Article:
Coffee and caffeine-containing teas can be very stimulating for the nervous system. Choosing less caffeine, changing the time you consume it, or having a caffeine-free tea is a better choice if anxiety, sleep, or digestive problems for any length of time.
Caffeine increases heart rate, blood pressure, cholesterol, and homocysteine. It also stimulates the excretion of stress hormones, which can produce increased levels of anxiety, irritability, muscular tension and pain, indigestion, insomnia, and decreased immunity.
Many people find in their 40s that they can no longer tolerate the same level of caffeine consumption as they could in their 20s and 30s. Production of DHEA, melatonin, and other vital hormones decline, and caffeine speeds up that downhill drop. Caffeine consumption exacerbates adrenal exhaustion. Choose tea over coffee whenever possible. Tulsi TeaTea contains the adaptogen Holy Basil reduces stress while balancing blood sugar. Pique Teas are processed by cold brew crystallization which extracts phytonutrients and antioxidants at maximum potential.
A diet which includes healthy servings of fruits and root vegetables can be nourishing to the nervous system. While this transition can take some time, often a few weeks to a few months, it can be very healing to the system.
When stressed, the tendency to gravitate towards cardio and high-movement activities is common. While this can be healing for some, many people find this to be too stimulating and taxes their adrenals and nervous system even more. Grounding exercises like yoga, walking, and/or pilates can be very nourishing to a nervous system stuck in fight-or-flight. Remember, stress (and cortisol) is addictive so we often crave what will continue our imbalance, such as running fast or kick-boxing, which might stimulate us vs. engaging in an exercise better suited to downregulate an overactive nervous system.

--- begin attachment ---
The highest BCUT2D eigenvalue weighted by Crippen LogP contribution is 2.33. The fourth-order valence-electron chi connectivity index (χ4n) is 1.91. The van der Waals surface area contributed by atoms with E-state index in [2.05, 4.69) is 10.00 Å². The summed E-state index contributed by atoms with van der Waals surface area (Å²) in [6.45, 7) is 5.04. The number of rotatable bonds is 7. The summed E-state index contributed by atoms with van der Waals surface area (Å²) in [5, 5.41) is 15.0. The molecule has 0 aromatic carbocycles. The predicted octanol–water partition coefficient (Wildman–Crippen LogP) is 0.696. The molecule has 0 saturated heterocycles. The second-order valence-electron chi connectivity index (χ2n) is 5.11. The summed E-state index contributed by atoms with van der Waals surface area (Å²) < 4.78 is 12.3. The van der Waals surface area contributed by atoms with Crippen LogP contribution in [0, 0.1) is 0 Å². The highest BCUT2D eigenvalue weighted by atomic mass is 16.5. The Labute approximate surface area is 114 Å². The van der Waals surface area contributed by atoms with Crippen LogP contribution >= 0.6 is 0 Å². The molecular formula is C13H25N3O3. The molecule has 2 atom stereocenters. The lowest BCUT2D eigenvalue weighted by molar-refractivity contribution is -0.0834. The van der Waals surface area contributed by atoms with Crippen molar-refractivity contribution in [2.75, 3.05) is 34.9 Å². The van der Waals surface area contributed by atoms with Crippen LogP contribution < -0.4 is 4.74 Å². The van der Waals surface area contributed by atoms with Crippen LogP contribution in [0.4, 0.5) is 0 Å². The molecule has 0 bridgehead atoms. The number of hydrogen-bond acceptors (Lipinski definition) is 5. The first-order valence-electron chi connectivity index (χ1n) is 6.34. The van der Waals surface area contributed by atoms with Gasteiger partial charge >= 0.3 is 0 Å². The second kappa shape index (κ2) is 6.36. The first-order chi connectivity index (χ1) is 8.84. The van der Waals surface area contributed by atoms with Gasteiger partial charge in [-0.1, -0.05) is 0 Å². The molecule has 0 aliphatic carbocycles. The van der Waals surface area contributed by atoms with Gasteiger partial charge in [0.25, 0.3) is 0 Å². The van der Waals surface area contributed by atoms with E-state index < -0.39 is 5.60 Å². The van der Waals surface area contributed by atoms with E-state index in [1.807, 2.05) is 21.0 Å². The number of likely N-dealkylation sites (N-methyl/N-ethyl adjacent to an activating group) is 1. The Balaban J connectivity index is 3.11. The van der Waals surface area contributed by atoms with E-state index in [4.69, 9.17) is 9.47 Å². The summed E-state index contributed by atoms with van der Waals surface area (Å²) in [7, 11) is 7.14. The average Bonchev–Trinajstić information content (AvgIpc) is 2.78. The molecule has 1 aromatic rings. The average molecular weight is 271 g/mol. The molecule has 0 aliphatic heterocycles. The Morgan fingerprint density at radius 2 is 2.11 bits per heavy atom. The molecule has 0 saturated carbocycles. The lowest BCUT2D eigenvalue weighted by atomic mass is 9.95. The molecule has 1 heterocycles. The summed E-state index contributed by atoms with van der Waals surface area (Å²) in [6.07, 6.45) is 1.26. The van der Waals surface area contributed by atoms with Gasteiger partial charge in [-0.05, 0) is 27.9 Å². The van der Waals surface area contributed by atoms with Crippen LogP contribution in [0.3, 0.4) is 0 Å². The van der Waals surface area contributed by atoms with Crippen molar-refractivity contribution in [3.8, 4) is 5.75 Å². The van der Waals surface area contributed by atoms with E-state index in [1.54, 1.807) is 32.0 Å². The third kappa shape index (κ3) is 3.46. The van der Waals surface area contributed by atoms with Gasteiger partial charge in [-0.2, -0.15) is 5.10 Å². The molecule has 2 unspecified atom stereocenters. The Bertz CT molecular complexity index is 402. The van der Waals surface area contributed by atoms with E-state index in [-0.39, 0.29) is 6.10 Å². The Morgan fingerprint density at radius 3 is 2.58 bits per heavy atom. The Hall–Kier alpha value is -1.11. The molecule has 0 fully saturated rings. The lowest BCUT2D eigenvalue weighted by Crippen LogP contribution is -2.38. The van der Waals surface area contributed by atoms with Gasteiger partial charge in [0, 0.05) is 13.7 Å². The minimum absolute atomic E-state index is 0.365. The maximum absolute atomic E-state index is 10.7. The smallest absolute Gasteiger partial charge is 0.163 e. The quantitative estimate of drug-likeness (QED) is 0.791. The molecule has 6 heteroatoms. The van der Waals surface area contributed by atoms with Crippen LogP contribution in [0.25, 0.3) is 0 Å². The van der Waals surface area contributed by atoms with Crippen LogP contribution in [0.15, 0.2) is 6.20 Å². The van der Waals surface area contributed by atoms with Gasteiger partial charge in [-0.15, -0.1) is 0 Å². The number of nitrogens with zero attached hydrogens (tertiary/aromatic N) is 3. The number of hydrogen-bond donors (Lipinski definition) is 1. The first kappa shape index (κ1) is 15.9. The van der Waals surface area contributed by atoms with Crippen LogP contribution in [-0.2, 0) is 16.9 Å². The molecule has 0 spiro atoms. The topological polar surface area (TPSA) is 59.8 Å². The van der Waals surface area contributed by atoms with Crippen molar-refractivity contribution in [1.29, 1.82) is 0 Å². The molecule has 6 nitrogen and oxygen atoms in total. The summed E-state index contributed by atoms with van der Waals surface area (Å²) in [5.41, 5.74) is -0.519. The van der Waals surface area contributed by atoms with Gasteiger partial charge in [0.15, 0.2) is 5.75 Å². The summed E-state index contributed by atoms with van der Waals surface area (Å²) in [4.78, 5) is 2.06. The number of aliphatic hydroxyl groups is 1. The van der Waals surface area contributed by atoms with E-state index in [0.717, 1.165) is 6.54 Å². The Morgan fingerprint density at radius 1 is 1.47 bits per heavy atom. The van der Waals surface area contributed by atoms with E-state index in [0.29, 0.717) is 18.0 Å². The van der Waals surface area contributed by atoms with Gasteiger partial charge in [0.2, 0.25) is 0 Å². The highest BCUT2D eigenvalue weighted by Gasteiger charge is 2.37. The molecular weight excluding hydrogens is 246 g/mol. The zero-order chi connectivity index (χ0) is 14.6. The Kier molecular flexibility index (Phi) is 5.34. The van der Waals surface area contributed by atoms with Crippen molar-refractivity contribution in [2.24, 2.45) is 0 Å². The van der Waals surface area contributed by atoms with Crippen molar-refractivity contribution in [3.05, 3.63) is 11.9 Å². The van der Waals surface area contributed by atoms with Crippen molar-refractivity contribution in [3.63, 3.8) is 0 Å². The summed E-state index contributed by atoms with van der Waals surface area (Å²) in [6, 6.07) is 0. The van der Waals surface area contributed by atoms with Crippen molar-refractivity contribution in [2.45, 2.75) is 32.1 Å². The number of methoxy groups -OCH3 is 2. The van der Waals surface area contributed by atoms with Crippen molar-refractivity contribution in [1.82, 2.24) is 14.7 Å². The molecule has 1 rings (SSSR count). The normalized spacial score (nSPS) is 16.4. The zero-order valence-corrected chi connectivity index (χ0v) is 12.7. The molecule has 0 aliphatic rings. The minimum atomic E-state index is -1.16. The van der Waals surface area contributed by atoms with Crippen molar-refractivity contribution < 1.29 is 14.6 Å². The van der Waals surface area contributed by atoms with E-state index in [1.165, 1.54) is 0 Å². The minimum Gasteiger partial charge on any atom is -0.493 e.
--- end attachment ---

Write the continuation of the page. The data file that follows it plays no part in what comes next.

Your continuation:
Acupuncture has been used for millennia to help regulate the nervous system and is used in the treatment of many nervous system diseases. Acupuncture points stimulate the central nervous system, which creates chemicals and energy that encourage a parasympathetic response throughout the body. This turns on your body’s natural healing abilities. Acupuncture works best when you receive treatment on a routine basis—a community clinic is a great and affordable option.
Getting bodywork, such as massage, cupping, abdominal massage, chakra balancing, craniosacral therapy and/or reflexology are all amazing at turning off your stress hormones and allowing your body an opportunity to relax so that it can heal— This permits an often-needed space to somatically release toxic stored emotions.in a graceful way. These therapies have been known to help release deep trauma and tension which are deep down within the body, and by doing so, the body can start to heal and recover.